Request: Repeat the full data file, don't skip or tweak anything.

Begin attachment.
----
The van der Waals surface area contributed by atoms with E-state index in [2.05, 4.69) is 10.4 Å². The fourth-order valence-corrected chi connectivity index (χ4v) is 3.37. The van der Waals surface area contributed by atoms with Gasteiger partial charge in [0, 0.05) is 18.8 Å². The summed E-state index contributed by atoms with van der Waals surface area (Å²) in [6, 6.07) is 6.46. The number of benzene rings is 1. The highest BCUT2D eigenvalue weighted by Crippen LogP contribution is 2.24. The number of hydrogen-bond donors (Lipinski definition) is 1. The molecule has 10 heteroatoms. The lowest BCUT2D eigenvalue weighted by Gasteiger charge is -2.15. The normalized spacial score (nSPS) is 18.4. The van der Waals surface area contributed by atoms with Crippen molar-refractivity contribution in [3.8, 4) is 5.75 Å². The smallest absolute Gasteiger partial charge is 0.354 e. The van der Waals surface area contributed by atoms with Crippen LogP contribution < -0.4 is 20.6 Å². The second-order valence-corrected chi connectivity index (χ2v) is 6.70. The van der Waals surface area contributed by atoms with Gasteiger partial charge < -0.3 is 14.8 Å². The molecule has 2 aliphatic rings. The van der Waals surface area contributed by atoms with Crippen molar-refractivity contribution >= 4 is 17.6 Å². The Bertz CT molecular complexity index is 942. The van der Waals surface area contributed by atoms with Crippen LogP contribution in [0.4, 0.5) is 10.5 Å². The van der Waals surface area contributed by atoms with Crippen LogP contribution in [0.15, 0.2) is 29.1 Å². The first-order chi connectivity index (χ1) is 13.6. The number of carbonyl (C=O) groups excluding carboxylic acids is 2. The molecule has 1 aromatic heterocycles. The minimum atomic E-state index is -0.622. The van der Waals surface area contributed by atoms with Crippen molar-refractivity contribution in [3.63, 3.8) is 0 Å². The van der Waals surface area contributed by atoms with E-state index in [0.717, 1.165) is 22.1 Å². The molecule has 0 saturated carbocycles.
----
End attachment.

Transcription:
The van der Waals surface area contributed by atoms with E-state index in [2.05, 4.69) is 10.4 Å². The fourth-order valence-corrected chi connectivity index (χ4v) is 3.37. The van der Waals surface area contributed by atoms with Gasteiger partial charge in [0, 0.05) is 18.8 Å². The summed E-state index contributed by atoms with van der Waals surface area (Å²) in [6, 6.07) is 6.46. The number of benzene rings is 1. The highest BCUT2D eigenvalue weighted by Crippen LogP contribution is 2.24. The number of hydrogen-bond donors (Lipinski definition) is 1. The molecule has 10 heteroatoms. The lowest BCUT2D eigenvalue weighted by Gasteiger charge is -2.15. The normalized spacial score (nSPS) is 18.4. The van der Waals surface area contributed by atoms with Crippen molar-refractivity contribution in [3.8, 4) is 5.75 Å². The smallest absolute Gasteiger partial charge is 0.354 e. The van der Waals surface area contributed by atoms with Crippen LogP contribution < -0.4 is 20.6 Å². The second-order valence-corrected chi connectivity index (χ2v) is 6.70. The van der Waals surface area contributed by atoms with Gasteiger partial charge < -0.3 is 14.8 Å². The molecule has 2 aliphatic rings. The van der Waals surface area contributed by atoms with Crippen molar-refractivity contribution >= 4 is 17.6 Å². The Bertz CT molecular complexity index is 942. The van der Waals surface area contributed by atoms with Crippen LogP contribution in [0.4, 0.5) is 10.5 Å². The van der Waals surface area contributed by atoms with Crippen LogP contribution in [0.15, 0.2) is 29.1 Å². The first-order chi connectivity index (χ1) is 13.6. The number of carbonyl (C=O) groups excluding carboxylic acids is 2. The molecule has 1 aromatic heterocycles. The minimum atomic E-state index is -0.622. The van der Waals surface area contributed by atoms with Crippen molar-refractivity contribution in [3.63, 3.8) is 0 Å². The van der Waals surface area contributed by atoms with E-state index in [0.717, 1.165) is 22.1 Å². The molecule has 0 saturated carbocycles.